Travelers wait in line to check in for their flights at a Delta Airlines ticket counter at Orlando International Airport during the busy Christmas holiday season on December 28, 2022 in Orlando, Florida.
Paul Hennessy | Anadolu Agency | Getty Images
Airlines are expecting record travel demand this Thanksgiving. Executives say they are prepared for the hurdles.
The Transportation Security Administration expects to screen 30 million passengers between November 17 and 28, the highest number ever. The Sunday after Thanksgiving is expected to be the busiest day during that period, with an estimated 2.9 million passengers taking to the skies.
“We are ready for the expected volumes and are working closely with our airlines and airport partners to ensure we are prepared for this busy holiday season,” TSA Administrator David Pekoske said in a travel forecast earlier this week.
The year-end holidays are a crucial time for airlines to boost revenue. Outside of peak holidays or other high-demand periods, airlines have moved to cut fares or scale back growth as frenetic consumer travel returns to historic norms after the pandemic. Meanwhile, carriers are facing higher fuel and labor costs, which are eroding their profits.
But high rates can still apply for coveted travel days around the holidays.
And Thanksgiving will be a test to see how the airline industry handles the year-end holidays while dealing with stresses like a prolonged shortage of air traffic controllers.
The holiday season begins almost a year after a winter storm caused thousands of flight cancellations around Christmas. Carriers have been preparing for months to ensure costly missteps don’t happen again.
Preparing for the weather is especially critical Southwest Airlines, which canceled 16,700 flights late last year and early 2024 after severe winter weather, while other airlines recovered more quickly. The Dallas-based airline has invested in increasing aircraft de-icing capabilities and improving technology to better reschedule crews during flight disruptions.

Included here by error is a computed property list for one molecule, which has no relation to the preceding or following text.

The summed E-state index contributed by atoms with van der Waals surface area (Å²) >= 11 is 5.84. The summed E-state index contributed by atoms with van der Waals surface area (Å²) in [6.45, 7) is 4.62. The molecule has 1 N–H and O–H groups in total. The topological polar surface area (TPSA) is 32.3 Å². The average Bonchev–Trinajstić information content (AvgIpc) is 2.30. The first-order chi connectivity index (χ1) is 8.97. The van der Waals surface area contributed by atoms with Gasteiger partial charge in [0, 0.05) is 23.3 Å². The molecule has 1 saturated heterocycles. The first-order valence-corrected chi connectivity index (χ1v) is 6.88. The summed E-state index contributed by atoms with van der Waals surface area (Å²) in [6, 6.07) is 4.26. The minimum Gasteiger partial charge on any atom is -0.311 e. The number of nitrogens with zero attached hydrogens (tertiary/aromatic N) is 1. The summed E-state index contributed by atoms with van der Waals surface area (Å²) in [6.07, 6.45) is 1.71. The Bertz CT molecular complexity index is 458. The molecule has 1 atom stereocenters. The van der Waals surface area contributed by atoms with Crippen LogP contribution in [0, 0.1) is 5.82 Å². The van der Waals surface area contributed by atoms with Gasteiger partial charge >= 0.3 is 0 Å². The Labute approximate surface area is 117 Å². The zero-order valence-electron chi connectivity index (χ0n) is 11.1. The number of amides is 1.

“If your crew is on a three-day rotation and they don’t come out on day 1, guess what, day 2, day 3 they’re not there,” Southwest Airlines Chief Operating Officer Andrew Watterson told reporters at the Skift Aviation Forum. in Fort Worth, Texas, earlier this month. “An airline always has to keep moving. An airline stops moving and bad things happen.”
Preparation is not limited to Southwest.
“We’ll start winter readiness in the summer,” he said United Airlines Chief Customer Officer Linda Jojo. “We have some of our first meetings when the thermometers are at their highest.”
United has also upgraded a suite of self-service tools in its mobile app to help customers rebook themselves during flight disruptions, as well as real-time flight information. The carrier also launched a new economy boarding order (window seat, middle, then aisle) last month that Jojo said will shave about two minutes off scheduling time.
Those extra two minutes “just help that flight and the next flight and the next flight,” she said.
More flights, (some) better fares
The Federal Aviation Administration expects Thanksgiving flights to peak at 49,606 on the Wednesday before the holiday, compared to last year’s holiday peak of 48,192. (The busiest day of 2023 so far was June 29 with almost 53,000 flights.)
Delta Airlines said alone that it expects to carry between 6.2 million and 6.4 million passengers between November 17 and 28, compared to 5.7 million last year and 6.25 million in 2019.
United expects to carry 5.9 million passengers from November 17 to November 29, up 13% from last year and 5% more than in 2019, and US airlines expects to fly a record 7.8 million travelers from November 16 to 28, up from 7 million last year and better than 2019’s approximately 200,000 passengers.
Many fares leading up to Thanksgiving were lower than last year as airlines expanded service in recent months, a relief for many consumers who have been dealing with higher interest rates and inflation.
According to flight tracking site Hopper, Thanksgiving flight deals average $248 for round-trip domestic flights, compared to $271 last year and $276 in 2019, months before the Covid-19 pandemic began.
Airfares are down more than 13% in the latest U.S. inflation report, according to the Department of Labor.